Singapore: ASEAN Summit

2000

Matthew Burke

Singapore will be the host of an informal ASEAN summit for Heads of Government later this year. And the main item on the agenda, at least according to the Singaporeans, concerns economic issues. In an environment where there is much disquiet over the continuing economic and political performance of the ASEAN countries, much can be gleaned about Singapore's views towards the issues confronting the region from a 24 July speech by Foreign Minister, Professor S Jayakumar, to the 33rd ASEAN Ministerial meeting in Bangkok.

The challenge for ASEAN, according to Professor Jayakumar, was to how it could reinvent itself maintaining its relevance to its dialogue partners and others. And by this he seemed particularly concerned about the perceptions of international investors who he felt were being driven away by negative perceptions of the region. In his speech he emphasised projects such as AFTA -the ASEAN Free Trade Area, and e-Asean, designed to bridge the information technology gap between member countries, as key ways forward.

The continuing emphasis on AFTA and similar programs is no surprise. Singapore has both much to give and much to gain from such initiatives.

AFTA continues, at least theoretically, to promise much. But it has been bogged down again, with some free trade deals already negotiated being wound back as members tried to climb out of the economic pit of 1997. As an example, Malaysia and Indonesia have both reinforced the protective barriers in place for sectors like the automotive industry. The deleterious effects of such decisions are obviously of concern to the innovative and competitive Singaporeans.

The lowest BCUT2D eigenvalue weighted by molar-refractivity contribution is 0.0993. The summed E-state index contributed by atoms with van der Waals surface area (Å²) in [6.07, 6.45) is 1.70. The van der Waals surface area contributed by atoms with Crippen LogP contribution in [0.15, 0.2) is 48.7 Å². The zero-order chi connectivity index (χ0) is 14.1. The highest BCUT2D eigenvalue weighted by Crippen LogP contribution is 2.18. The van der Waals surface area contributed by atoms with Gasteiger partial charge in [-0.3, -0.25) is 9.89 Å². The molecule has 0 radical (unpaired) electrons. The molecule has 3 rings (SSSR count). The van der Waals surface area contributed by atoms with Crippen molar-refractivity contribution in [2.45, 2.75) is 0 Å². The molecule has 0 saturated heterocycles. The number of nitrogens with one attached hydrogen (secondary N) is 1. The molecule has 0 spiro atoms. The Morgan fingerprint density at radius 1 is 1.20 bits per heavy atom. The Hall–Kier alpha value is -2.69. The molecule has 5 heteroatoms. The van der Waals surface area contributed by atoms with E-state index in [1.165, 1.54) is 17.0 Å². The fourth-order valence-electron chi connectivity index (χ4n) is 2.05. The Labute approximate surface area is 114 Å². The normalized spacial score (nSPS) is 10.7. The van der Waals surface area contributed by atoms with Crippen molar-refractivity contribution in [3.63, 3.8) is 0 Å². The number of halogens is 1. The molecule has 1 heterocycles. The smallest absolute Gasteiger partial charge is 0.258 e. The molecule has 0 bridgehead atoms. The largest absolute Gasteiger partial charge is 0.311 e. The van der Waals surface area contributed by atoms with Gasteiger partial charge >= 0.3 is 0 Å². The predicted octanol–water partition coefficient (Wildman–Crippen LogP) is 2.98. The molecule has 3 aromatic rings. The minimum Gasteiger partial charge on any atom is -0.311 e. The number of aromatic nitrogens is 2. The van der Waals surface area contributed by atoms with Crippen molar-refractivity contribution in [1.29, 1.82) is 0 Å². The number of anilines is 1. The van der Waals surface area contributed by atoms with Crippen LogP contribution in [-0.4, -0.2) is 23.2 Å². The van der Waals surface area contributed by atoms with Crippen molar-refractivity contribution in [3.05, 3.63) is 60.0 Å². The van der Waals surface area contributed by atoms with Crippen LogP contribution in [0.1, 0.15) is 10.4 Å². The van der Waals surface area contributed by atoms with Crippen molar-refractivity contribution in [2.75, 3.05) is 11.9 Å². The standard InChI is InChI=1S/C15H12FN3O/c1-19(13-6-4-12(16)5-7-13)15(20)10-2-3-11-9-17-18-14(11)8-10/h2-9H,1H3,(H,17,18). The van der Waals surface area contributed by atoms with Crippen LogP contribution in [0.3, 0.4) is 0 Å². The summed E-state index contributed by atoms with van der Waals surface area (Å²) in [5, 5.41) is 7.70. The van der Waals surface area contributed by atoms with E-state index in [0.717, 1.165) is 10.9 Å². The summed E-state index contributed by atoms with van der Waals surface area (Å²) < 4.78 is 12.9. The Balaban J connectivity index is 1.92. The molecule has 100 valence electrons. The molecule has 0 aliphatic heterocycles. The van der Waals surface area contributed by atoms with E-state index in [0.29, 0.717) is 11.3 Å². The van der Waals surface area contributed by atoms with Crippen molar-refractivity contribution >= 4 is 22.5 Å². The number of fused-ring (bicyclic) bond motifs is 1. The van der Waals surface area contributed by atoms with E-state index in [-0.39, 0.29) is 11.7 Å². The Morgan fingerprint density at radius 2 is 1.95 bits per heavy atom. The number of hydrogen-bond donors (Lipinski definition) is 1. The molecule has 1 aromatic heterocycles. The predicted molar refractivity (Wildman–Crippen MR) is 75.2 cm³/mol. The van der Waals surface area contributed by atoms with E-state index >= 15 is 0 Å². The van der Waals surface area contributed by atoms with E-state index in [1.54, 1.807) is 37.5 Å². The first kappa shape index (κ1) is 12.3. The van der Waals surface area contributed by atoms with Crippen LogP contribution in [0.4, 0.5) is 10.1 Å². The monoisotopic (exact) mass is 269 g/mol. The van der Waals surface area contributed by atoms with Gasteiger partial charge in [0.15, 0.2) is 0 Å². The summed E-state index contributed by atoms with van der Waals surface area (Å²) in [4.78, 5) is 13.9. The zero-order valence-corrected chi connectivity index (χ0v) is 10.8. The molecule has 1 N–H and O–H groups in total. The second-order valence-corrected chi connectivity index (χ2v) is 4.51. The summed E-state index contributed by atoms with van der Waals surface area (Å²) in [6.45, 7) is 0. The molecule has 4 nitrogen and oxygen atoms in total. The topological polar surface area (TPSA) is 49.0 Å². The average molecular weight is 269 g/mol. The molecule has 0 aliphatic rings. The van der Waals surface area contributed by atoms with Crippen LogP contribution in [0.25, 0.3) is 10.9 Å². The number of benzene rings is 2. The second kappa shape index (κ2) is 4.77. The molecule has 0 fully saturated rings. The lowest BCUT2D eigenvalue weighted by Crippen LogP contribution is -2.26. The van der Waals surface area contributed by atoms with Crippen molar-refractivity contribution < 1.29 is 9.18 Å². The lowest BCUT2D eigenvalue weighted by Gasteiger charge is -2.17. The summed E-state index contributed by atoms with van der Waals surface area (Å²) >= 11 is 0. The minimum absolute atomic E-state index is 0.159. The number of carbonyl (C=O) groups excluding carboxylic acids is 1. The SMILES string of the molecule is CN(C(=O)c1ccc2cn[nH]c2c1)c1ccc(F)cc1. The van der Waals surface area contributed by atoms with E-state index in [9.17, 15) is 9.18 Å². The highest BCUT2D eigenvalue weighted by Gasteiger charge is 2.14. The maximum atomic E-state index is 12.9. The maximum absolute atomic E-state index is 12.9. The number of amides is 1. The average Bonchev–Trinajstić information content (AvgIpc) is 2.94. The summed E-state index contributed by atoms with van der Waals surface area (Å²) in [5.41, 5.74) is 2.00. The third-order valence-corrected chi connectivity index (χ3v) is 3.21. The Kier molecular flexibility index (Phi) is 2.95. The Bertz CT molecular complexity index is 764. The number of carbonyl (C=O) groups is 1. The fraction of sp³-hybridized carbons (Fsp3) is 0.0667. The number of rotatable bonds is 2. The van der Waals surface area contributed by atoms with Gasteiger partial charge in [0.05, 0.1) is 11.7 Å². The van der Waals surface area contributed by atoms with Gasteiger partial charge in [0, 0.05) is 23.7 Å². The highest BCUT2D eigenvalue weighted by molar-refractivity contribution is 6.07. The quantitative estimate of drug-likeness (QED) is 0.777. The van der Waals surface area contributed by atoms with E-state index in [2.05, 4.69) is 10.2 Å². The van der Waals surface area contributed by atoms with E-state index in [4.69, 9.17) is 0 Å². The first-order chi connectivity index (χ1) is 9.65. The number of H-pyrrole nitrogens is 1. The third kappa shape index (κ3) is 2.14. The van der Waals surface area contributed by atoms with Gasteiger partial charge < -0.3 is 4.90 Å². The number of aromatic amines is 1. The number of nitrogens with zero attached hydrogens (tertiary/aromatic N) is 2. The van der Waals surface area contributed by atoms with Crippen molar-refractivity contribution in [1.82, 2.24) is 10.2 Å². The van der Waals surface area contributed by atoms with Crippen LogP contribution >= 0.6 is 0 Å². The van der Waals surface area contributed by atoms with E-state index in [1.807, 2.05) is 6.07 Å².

In terms of e-Asean, Singapore remains a front-runner in the digital economy. It is therefore well-positioned to lead its neighbours through assistance in training, human resources and infrastructure development. Their motivation to do so is also obvious, as Singapore does not wish to be the single shining light of a region marginalised and all but forgotten in the dot.com age.

It is increasingly common to hear from regional commentators that the North and East Asian economies are set to leave ASEAN further behind. Singapore is wise to be concerned about its situation reliant on economies that have done far less to prepare themselves for any recurrence of the 1997 melt-down, faced with the contagious possibility of unrest in parts of Indonesia, and with a currency tied to the downward pull of the rupiah. But what can Singaporean leaders actually do when the critical decisions for the nation's future are not necessarily within their sphere of control?

WATCHPOINT: The potential to shape, at least in part, the agenda of the upcoming ASEAN leader's summit on their home turf may ensure some significant attention is given to the Singaporean agenda. What will be the end result?

 

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